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Ford Mustang GT Fastback v Nissan 370Z Coupe comparison

We all know the  is far from being the newest kid on the block – it was . But it’s also the only sports car offered by the Japanese brand, outside of the circa-$200k .

Blending classic coupe styling with good proportions and lovingly pumped guards, the 370Z is muscular without being lairy or overly aggressive. Its tidy rear spoiler and aerial-free roof keep things clean, while its F1-style central rear fog light, dual exhausts, and red-painted front and rear brake calipers add touches of sportiness.

The new  first, building interest and hopes with its combination of a 5.0-litre V8, limited-slip rear differential, and long-awaited (read: needed) employment of independent rear suspension (IRS).

As eye-catching as it is, it’s often best not to look too closely at a Mustang.

Shonky panel gaps and inconsistent shut lines are easily noticeable upon closer inspection, and while the bonnet strakes, scalloped roof, and muscle-car guards look the part, the hard and scratchy black plastic front lip, side skirts, and rear garnish are a way off being high quality. The flagship Mustang’s rear ‘GT’ badge, dual exhausts, clear tail-lights, body-coloured rear diffuser, and Brembo front calipers, however, are arguably better highlights.

Importantly for this test though, both cars have two doors, a big, naturally-aspirated engine up front, and exclusively send drive to their rear wheels. So it’s game on.

Hand-on-heart time. Rather than a long-planned headline act, this twin test came about after our brand-new 2017 Ford Mustang GT long-termer (stay tuned for more on this) rolled into the Melbourne garage at the same time as a ‘new’ 2017 Nissan 370Z. With two near-identically priced rear-drive sports cars sitting there waiting to be driven, the decision was made to put the pair to the test.
Hand-on-heart time. Rather than a long-planned headline act, this twin test came about after our brand-new 2017 Ford Mustang GT long-termer (stay tuned for more on this) rolled into the Melbourne garage at the same time as a ‘new’ 2017 Nissan 370Z. With two near-identically priced rear-drive sports cars sitting there waiting to be driven, the decision was made to put the pair to the test.

Hand-on-heart time. Rather than a long-planned headline act, this twin test came about after our brand-new 2017 Mustang GT long-termer  rolled into the Melbourne garage at the same time as a ‘new’ 2017 370Z. With two near-identically priced rear-drive sports cars sitting there waiting to be driven, the decision was made to put the pair to the test.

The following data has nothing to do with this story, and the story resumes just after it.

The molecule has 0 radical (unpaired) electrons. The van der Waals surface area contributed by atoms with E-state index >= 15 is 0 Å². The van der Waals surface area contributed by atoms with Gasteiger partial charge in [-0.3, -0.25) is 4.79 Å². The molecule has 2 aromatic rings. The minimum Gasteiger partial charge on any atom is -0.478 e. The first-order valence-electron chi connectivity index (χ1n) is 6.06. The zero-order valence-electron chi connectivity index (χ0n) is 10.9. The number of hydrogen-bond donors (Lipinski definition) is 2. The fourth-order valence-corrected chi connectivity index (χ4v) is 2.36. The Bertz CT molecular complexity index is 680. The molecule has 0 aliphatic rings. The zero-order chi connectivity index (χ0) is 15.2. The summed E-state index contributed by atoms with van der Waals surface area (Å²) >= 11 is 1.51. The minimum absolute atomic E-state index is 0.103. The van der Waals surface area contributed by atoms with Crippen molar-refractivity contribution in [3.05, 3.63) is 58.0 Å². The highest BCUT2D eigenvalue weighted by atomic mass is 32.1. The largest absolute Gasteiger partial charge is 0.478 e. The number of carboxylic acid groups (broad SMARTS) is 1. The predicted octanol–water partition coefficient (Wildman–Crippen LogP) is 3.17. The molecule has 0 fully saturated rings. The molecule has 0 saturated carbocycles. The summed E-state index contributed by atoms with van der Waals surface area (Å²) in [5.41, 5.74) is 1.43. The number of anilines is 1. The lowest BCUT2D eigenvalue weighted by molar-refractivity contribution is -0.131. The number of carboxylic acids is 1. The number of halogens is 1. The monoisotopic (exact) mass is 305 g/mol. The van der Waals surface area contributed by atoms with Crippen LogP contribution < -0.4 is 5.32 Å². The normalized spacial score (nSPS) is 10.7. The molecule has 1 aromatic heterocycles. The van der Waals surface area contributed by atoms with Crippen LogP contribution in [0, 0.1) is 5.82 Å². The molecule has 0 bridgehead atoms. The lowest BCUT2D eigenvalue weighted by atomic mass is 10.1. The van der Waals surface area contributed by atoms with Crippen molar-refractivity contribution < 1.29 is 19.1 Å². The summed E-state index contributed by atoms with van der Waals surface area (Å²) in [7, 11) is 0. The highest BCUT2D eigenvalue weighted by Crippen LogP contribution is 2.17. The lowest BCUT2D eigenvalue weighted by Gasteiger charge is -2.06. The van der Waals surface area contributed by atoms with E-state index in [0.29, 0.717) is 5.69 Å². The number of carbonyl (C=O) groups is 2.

Helping to provide a wider spread of opinion and assessment, we called in CarAdvice’s resident  queen and  fanatic,

A keen hillclimb fan and someone who missed out on driving the ‘Stang and the Z at our  Mandy was only too happy to be involved.

With the two cars fuelled up and all tyre pressures set to manufacturer recommendations – 32psi front and rear for both cars, for those playing at home – we headed off on our 150km-odd road loop, comprising two urban traffic legs, two highway blasts, and some super-challenging but super-entertaining curving, dipping, and diving Victorian blacktop. Fun

Priced from $57,490 and $56,930 respectively (before on-road costs), the 2017  and 2017  sit between the likes of the $43,890  and $74,900

Teaming its 5.0-litre V8 powerplant with the standard six-speed manual transmission, our Triple Yellow Mustang is only $500 up on the above figure, while our seven-speed automatic Shiro White 370Z tips the scales at an as-tested $59,930 (before on-road costs).

Powered by a 3.7-litre VQ-series Nissan V6, the 370Z churns out 245kW of power at 7000rpm and 363Nm of torque at 5200rpm, and claims to drink 10.4 litres of 95-octane premium unleaded fuel every 100km.

Priced from $57,490 and $56,930 respectively (before on-road costs), the 2017 nd 2017  sit between the likes of the $43,890  and $74,900

Teaming its 5.0-litre V8 powerplant with the standard six-speed manual transmission, our Triple Yellow Mustang is only $500 up on the above figure, while our seven-speed automatic Shiro White 370Z tips the scales at an as-tested $59,930 (before on-road costs).

Powered by a 3.7-litre VQ-series Nissan V6, the 370Z churns out 245kW of power at 7000rpm and 363Nm of torque at 5200rpm, and claims to drink 10.4 litres of 95-octane premium unleaded fuel every 100km.

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3 Comments
  1. george 4 months ago

    luxurious

  2. george 4 months ago

    Hello Test user

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Standard features

  • Dual Front Airbag Package
  • Anti-lock Braking
  • Auto Climate Control with Dual Temp Zones
  • 17 Inch Alloy Wheels
  • Brake Assist
  • Cruise Control
  • Central Locking Remote Control
  • Dusk Sensing Headlights
  • Electronic Brake Force Distribution
  • Electronic Differential Lock
  • Electronic Stability Program
  • Fog Lights – Front
  • Head Airbags
  • Engine Immobiliser
  • Leather Steering Wheel
  • Leather Upholstery
  • Multi Function Steering Wheel
  • Parking Distance Control Rear
  • Power front seats
  • Power Mirrors With Indicators
  • Power Steering
  • Power Windows
  • Radio CD with 10 Speakers
  • Rain Sensing Wipers
  • Seatbelts – Pre-tensioners Front Seats

Specifications

Price: $19,000.00

Kilometers: 130000

Drive train: Rear Wheel Drive

Transmission: Manual

Colour: Silver

Components: Featured

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